Introduction: Laser Cut Wedding Invitations [Mailing Jacket and Card]

About: Designer. Thinker. Doer. Hiker. Lover.

We had a blast putting together all of the various things for our wedding and our invitations were no exception!

There were a few things we wanted to do:

- Make the RSVP into a postcard
- Include all the primary information on the front of the invitation
- Make it clear how many people were included in the invitation
- Use a laser cutter

To make your own, you'll need:
- Thick, colored cardstock (I found this at the art store)
- 80lb white cardstock (Amazon for the win )
- Decorative tape
- Address labels
- Color printer
- Laser cutter

As with most of the things for our wedding, I made these at Techshop!

Step 1: Work Through Your Layout

Think about what information you want to include on the front and back of the card and what should be on the RSVP. Before making this, I laid out all of the information roughly as I would create it. I did this on paper, too.

With any design, I recommend printing as soon as you have something rough. It always looks different (smaller/larger/lighter/darker) than you'd expect from looking at it on the screen.

Print out your design. Since you'll already have the design files worked out, you can use these as the same base for creating your cut files for Illustrator.

The design is the same for all cards except I made RSVP cards for 1-5 people.

Step 2: Laser Cut the Card and Jacket

First, the card.

Four panels were enough relay all the information I needed, so I was able to fit two cards on each 8.5"x11" sheet. I cut the outsides of the cards cleanly and experimented with the settings on the laser cutter to make a perforated line down the center between the two halves of the card. (Perforated paper is super satisfying when you get it just right!) Cutting this on the laser cutter was straightforward, just be careful to register the card each time.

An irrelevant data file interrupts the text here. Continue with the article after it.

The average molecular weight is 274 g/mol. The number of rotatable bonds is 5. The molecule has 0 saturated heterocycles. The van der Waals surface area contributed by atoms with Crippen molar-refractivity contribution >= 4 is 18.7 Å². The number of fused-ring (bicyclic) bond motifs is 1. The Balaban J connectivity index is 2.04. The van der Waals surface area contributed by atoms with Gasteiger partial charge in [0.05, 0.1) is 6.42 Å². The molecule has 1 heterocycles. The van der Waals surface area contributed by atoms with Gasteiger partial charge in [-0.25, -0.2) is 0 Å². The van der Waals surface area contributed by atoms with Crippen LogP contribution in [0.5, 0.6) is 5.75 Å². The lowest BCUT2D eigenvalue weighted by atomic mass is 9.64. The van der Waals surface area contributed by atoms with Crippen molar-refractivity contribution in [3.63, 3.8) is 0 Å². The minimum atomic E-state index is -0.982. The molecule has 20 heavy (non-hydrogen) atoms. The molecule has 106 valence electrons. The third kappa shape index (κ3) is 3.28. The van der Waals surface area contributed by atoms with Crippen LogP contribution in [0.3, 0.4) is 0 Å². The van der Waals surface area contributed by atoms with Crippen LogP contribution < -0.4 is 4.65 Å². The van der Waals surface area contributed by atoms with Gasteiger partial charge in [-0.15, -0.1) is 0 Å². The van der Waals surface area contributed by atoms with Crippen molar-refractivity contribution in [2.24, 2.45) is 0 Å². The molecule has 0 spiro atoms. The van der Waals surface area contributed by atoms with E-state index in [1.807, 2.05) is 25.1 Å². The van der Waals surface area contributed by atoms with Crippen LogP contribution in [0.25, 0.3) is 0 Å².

Next, the jacket.

Front and back matter as one of the lines is a fold line. Also, the little slots in the jacket are skinny rectangles (note the pile of scraps on the side of one of the photos) which allows the card to slide in and out smoothly. Also, the bottom half of the card is a bit longer than the top to accommodate the tape.

Step 3: Assemble the Invitations

1. Slide the card into the jacket (filled out with the names and a stamp on the back of the RSVP postcard).
2. Fold the card on the perforation line.
3. Fold the jacket closed.
4. Add the address label and stamp.
5. Tape from the backside all along the front of the invitation and onto the back again.

Step 4: Final Invitations

I'm really proud of the way these turned out! They were simple, to the point, and quite a bit of fun to create.

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